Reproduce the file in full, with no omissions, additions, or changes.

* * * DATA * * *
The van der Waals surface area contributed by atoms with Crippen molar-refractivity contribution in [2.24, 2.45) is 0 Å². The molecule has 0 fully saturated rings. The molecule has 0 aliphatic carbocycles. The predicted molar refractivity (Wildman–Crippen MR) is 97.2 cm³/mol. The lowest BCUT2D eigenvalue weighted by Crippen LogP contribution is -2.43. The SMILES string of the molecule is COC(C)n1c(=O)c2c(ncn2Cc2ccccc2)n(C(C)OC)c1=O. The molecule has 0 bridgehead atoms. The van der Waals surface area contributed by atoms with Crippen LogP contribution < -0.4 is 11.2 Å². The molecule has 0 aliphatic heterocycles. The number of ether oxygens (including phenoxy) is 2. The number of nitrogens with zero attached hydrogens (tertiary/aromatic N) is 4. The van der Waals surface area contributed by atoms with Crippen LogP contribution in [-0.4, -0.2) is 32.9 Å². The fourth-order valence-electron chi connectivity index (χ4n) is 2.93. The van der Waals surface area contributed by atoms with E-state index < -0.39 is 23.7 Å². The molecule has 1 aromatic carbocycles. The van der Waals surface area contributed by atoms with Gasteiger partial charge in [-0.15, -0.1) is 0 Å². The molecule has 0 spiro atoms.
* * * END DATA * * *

The van der Waals surface area contributed by atoms with Crippen molar-refractivity contribution in [2.24, 2.45) is 0 Å². The molecule has 0 fully saturated rings. The molecule has 0 aliphatic carbocycles. The predicted molar refractivity (Wildman–Crippen MR) is 97.2 cm³/mol. The lowest BCUT2D eigenvalue weighted by Crippen LogP contribution is -2.43. The SMILES string of the molecule is COC(C)n1c(=O)c2c(ncn2Cc2ccccc2)n(C(C)OC)c1=O. The molecule has 0 bridgehead atoms. The van der Waals surface area contributed by atoms with Crippen LogP contribution < -0.4 is 11.2 Å². The molecule has 0 aliphatic heterocycles. The number of ether oxygens (including phenoxy) is 2. The number of nitrogens with zero attached hydrogens (tertiary/aromatic N) is 4. The van der Waals surface area contributed by atoms with Crippen LogP contribution in [-0.4, -0.2) is 32.9 Å². The fourth-order valence-electron chi connectivity index (χ4n) is 2.93. The van der Waals surface area contributed by atoms with E-state index < -0.39 is 23.7 Å². The molecule has 1 aromatic carbocycles. The van der Waals surface area contributed by atoms with Gasteiger partial charge in [-0.15, -0.1) is 0 Å². The molecule has 0 spiro atoms.